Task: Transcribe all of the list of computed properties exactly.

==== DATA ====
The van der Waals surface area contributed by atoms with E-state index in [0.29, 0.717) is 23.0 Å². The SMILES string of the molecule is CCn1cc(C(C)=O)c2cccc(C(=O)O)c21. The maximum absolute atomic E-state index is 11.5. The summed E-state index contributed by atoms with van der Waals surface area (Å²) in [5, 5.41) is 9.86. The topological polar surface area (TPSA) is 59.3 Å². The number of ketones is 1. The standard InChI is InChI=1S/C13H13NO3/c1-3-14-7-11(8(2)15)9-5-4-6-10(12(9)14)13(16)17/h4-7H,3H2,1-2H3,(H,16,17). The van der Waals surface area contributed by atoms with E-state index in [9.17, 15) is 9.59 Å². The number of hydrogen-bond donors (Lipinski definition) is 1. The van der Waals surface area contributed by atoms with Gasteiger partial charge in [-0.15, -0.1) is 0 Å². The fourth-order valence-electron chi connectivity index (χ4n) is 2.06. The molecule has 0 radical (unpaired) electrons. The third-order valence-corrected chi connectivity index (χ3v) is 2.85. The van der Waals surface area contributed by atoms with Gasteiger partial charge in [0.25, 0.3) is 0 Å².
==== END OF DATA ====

The van der Waals surface area contributed by atoms with E-state index in [0.29, 0.717) is 23.0 Å². The SMILES string of the molecule is CCn1cc(C(C)=O)c2cccc(C(=O)O)c21. The maximum absolute atomic E-state index is 11.5. The summed E-state index contributed by atoms with van der Waals surface area (Å²) in [5, 5.41) is 9.86. The topological polar surface area (TPSA) is 59.3 Å². The number of ketones is 1. The standard InChI is InChI=1S/C13H13NO3/c1-3-14-7-11(8(2)15)9-5-4-6-10(12(9)14)13(16)17/h4-7H,3H2,1-2H3,(H,16,17). The van der Waals surface area contributed by atoms with E-state index in [9.17, 15) is 9.59 Å². The number of hydrogen-bond donors (Lipinski definition) is 1. The van der Waals surface area contributed by atoms with Gasteiger partial charge in [-0.15, -0.1) is 0 Å². The fourth-order valence-electron chi connectivity index (χ4n) is 2.06. The molecule has 0 radical (unpaired) electrons. The third-order valence-corrected chi connectivity index (χ3v) is 2.85. The van der Waals surface area contributed by atoms with Gasteiger partial charge in [0.25, 0.3) is 0 Å².